Responding to an audience question about ebooks and the internet at a recent Brooklyn Public Library event, Jonathan Franzen expressed his worry that the solitude needed to write literary fiction was increasingly impeded by online distractions like the email ping of the Blackberry. Similarly, Wells Tower recently said, “My main gripe with the web is that it’s toxic to the kind of concentration fiction writing requires. It’s difficult to write good sentences and simultaneously buy shoes.”
At the risk of going on a tangent about Nick Carr’s The Shallows, I’d rather focus on Steven Johnson’s NYT article on social reading. He opens with a famous David Foster Wallace quote (“The point of books is to combat loneliness.”), then talks about reader-to-reader quotes and annotations in ebooks. I think this is a specious lede, in that Wallace, like Franzen, is chiefly concerned with the writer and reader reaching one another.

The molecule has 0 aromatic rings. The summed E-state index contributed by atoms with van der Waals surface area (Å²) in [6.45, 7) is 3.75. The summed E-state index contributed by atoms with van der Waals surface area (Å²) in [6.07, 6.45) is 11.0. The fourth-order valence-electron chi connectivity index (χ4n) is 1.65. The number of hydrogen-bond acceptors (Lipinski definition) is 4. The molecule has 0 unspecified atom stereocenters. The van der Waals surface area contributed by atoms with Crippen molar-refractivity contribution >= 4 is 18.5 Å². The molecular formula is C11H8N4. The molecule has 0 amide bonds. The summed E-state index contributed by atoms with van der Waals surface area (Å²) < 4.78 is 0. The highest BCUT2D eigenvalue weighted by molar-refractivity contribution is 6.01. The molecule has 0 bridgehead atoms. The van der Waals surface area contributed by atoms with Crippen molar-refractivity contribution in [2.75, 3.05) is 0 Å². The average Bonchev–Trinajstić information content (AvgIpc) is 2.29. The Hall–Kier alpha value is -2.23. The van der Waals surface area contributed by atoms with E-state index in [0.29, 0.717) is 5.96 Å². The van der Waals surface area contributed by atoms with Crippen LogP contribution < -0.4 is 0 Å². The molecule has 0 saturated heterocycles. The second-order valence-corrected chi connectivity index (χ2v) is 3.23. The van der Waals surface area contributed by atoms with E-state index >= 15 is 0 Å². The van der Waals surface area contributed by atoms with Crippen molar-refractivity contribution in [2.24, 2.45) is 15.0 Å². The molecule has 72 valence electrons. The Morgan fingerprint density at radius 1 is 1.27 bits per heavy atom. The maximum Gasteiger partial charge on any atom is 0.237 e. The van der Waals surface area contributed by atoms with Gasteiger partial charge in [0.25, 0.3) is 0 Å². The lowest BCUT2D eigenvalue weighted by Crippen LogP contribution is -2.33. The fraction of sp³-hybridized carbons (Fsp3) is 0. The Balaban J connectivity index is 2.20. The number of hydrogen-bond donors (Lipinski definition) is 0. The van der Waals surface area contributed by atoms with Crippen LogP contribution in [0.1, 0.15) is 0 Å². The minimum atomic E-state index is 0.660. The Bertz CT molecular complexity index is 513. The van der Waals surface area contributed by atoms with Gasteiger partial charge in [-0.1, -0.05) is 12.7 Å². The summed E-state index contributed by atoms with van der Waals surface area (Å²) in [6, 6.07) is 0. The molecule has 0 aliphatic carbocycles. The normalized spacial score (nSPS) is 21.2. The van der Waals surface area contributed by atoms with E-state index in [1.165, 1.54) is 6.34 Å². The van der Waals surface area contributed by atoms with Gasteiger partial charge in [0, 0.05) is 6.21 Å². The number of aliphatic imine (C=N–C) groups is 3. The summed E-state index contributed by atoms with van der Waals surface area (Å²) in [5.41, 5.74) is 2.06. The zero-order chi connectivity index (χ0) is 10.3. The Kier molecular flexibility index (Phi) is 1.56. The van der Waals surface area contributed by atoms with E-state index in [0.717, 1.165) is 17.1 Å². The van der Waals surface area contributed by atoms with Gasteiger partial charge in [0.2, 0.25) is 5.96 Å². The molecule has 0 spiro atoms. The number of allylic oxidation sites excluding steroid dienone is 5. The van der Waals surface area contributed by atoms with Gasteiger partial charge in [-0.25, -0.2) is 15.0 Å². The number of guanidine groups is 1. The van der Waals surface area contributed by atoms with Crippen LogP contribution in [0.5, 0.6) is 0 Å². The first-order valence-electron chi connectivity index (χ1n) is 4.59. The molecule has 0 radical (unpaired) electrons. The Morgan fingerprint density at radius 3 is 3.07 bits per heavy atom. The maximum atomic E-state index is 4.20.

Franzen has noted before, in How to Be Alone, that he’s had to manufacture a kind of sensory deprivation environment to write. Might there be merit in a reader doing the same?
I’m proposing what I call Empty Hours: a few evenings a week for curated solitude. The idea is to turn off the cell phone, close the laptop, avoid the TV. Spend a couple hours reading on the couch. Tempted to play iTunes in the background? Fight it! Empty Hours are about the novelty of doing one thing, and only one thing for an extended period of time.
This isn’t in any way a rejection of technology or online communication, merely a step back to reassess. You could think of it as a secular sabbath, a different approach to media consumption.
I’m going to try it out for a few weeks. I would report back on the results, but I fear that might undermine the whole idea. (Only half-kidding.)